Friday, September 2, 2016

Orange Bolete

What an amazing fall season for mushrooms this has been!  Lots of rain, lots of 90 degree days. A few steps into thickly covered woods and you can find 50 different varieties of fungi within as many yards of yourself.
I spotted this orange bolete while out looking for Indian Pipes (aka Ghost Flowers).  The color was so striking that it was impossible to ignore.


Monday, August 1, 2016

Reclamation






Spotted the woods reclaiming a tree while out shooting this week.  I am not real big on the whole HDR process, but this shot really called for it.  It is a great lesson in both patience and the unstoppable progress of the natural world.  A year from now this will look totally different.  Two years from now it will be unrecognizeable.  And five years from now it will be almost entirely gone, depending on the weather between now and then.  Just because something isn't moving fast doesn't mean it isn't moving.  This is, in fact, an action shot!

Friday, July 1, 2016

July

I do like living in the woods.  Things like this make the long drives worth it.

Thursday, June 30, 2016

Photo Challenge Entry #30 Epilogue: Still Life With Death

So this is the final shot in the June 2016 Photo Challenge series.  I hope you have enjoyed it, or at least found it interesting.  I have to admit, it was every bit as challenging as I had thought it would be.  I can see why these "one-a-day" challenges are so popular.  If you are a photographer, or thinking about becoming one, I would encourage you to try it, even if it is just for yourself. 

For those of you who missed it, my closing remarks on the series were made in yesterday's post.

Starting tomorrow I will be returning to my regular "once a month" posting schedule, sans theme.

Wednesday, June 29, 2016

Photo Challenge Entry #29 Biker Hand

I have a friend who emailed me upon seeing this photo series, and his only comment was that "skulls are for motorcycles".  While it is true that the history of skull imagery has been very popular with those commonly seen to be on the "societal fringe" (bikers, and pirates before them), this has not been out of a sense of "evil" as much as it has been out of a sense of recognizing and embracing one's own mortality.  That was, I believe, the message of Michaelangelo (a noted Hell's Angel) when he painted an enormous and incredibly creative skull on the wall of the altar in the Sistine Chapel.  (Focus on the blue sky sections, and you will see it.)  Many pirates, at least the ones we have historical records for, were men of religious faith.  And many bikers today are as well.  As the example of Michaelangelo illustrates, there is yet another group of individuals often seen as being on the "societal fringe", who have also very commonly integrated skull imagery into their daily activities. Artists.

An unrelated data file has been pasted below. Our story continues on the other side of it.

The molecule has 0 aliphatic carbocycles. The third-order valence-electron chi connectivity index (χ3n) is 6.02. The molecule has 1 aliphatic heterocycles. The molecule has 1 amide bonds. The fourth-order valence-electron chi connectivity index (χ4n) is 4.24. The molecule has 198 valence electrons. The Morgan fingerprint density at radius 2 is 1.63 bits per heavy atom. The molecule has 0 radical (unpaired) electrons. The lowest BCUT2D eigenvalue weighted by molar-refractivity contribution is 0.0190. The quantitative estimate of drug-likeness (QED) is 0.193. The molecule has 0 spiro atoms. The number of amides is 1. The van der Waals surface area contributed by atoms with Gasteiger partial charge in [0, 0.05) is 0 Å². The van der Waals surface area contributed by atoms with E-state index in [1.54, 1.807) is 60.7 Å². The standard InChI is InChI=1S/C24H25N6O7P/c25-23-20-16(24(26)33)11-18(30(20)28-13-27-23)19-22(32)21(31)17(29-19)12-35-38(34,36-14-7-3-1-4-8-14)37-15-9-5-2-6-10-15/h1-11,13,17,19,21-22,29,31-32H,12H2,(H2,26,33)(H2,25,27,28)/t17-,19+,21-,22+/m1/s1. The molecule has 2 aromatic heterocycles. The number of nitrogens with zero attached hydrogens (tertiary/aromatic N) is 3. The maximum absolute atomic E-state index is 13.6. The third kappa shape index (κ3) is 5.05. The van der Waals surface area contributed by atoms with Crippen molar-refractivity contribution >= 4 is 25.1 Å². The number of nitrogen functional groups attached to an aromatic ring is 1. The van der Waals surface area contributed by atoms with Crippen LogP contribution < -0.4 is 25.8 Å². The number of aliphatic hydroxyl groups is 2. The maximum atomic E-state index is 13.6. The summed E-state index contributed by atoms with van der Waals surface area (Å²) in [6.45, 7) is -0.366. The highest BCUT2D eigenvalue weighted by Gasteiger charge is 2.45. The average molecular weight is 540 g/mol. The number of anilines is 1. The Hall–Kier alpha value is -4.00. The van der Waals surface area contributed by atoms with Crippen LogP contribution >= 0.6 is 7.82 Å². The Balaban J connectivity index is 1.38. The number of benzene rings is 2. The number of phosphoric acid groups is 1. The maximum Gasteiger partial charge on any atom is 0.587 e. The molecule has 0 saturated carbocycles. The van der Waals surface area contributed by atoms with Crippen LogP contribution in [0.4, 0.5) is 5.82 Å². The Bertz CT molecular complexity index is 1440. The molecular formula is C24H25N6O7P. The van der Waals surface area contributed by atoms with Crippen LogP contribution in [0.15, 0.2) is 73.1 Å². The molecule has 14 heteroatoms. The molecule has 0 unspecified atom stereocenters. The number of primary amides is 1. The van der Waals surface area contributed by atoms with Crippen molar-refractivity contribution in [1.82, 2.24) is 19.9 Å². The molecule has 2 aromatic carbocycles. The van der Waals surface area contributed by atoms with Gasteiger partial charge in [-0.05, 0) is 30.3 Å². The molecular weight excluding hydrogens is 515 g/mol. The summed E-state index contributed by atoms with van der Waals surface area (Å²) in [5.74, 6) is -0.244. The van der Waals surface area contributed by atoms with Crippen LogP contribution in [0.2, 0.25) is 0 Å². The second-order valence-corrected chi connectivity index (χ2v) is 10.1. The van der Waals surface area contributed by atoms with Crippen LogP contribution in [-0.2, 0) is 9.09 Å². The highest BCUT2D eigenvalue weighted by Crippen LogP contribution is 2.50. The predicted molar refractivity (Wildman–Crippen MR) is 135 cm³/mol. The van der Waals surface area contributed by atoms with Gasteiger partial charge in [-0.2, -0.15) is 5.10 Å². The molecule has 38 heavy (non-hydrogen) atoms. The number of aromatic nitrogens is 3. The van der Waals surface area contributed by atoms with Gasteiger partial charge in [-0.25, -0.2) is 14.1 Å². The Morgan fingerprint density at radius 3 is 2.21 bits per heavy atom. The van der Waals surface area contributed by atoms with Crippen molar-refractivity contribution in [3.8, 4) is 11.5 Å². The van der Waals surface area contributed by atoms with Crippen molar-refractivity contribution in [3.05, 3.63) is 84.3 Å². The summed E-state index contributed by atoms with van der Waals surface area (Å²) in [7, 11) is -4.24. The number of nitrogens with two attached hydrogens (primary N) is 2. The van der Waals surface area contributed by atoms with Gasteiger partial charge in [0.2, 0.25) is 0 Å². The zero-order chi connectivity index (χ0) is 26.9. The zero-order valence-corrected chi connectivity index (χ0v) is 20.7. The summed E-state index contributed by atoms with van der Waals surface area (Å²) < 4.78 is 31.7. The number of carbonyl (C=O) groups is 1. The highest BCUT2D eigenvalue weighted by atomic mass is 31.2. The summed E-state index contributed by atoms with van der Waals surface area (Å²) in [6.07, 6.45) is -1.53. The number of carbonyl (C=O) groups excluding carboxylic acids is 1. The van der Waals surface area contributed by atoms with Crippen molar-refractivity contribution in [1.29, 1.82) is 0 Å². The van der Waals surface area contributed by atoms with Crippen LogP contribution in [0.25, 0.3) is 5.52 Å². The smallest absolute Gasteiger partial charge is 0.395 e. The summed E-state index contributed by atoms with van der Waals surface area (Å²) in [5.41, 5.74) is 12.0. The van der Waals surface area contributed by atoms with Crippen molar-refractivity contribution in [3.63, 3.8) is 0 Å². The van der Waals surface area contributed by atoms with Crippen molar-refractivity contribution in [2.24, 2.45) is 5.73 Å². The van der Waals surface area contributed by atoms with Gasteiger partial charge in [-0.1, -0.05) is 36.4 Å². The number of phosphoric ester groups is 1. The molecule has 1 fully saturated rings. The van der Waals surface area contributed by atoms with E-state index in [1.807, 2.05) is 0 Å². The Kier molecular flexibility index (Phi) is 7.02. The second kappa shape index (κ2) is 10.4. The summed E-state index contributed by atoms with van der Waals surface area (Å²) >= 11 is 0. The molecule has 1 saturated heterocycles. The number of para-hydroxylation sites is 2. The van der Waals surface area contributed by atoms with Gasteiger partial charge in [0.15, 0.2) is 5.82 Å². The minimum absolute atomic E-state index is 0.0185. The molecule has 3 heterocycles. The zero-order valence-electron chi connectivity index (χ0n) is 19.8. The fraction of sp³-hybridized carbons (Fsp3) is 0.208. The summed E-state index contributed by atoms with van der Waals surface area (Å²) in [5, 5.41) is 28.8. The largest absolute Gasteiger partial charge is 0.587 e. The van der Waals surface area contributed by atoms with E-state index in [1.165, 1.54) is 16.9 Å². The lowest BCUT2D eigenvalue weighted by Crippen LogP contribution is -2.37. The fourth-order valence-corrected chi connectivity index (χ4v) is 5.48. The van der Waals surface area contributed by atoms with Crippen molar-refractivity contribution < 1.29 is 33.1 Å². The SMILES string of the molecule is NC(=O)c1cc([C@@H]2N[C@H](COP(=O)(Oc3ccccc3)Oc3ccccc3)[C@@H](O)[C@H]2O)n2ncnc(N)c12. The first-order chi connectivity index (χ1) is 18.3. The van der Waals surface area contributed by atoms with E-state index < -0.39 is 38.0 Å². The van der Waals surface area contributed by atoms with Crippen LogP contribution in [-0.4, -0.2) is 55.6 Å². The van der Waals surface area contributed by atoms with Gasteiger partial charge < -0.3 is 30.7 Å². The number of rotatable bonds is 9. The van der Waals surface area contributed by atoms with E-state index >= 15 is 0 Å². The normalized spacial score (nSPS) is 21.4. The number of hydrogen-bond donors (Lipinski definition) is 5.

Whether Michaelangelo, Cezanne, DaVinci or O'Keefe, the history of art is jammed with skulls.  These works too, commonly explore the concept and emotions surrounding mortality.  But they also explore the aesthetic properties of the skull as well.  The fact is that while the emotional and psychological attachments that you possess are what draw your attention to a work of art centering around a skull, it is the aesthetic properties of the skull which keep you looking at it, and which allow you to form a connection to the work.  The curvature, the shadows, the fissures, the angles, the texture...all of these things are unique to skulls and all of these things make them therefore uniquely interesting and enjoyable visual objects in and of themselves.

That has really been the goal of this series, for me.  To illustrate the unique and diverse aesthetic properties of skulls apart from the traditional psychological constructs which our society imparts upon them.  To show that from an artistic standpoint skulls can be seen in exactly the same way as we see flowers.  That is why throughout this series I have used many of the same traditional framing, composition, and/or lighting styles typically used to photograph or paint flowers.  I invite you to revisit all the photos in this series and try imagining them as flowers of various sorts, either singly, in bunches, or in close-up, as the images dictate.  I think you will find it very easy to do so.





Tuesday, June 28, 2016

Photo Challenge Entry #28 Embroidery

This one pretty much speaks for itself, but do make sure you click on it to enlarge it so that you can see some of the detailed work on this.  It is very pretty!

Monday, June 27, 2016

Photo Challenge Entry #27 Brass Rubbing

This is a detail shot from a brass rubbing that my mother did in England many years ago.  She is a very talented artist in her own right, and is especially gifted in the area of watercolor painting.  I fell in love with the rubbing the minute I saw it, and several years ago she graced me with it.

Originally from an anonymous c1530 tomb in Cambridgeshire, the brass this was done from is at St. Martin-in-the-Fields in Westminster.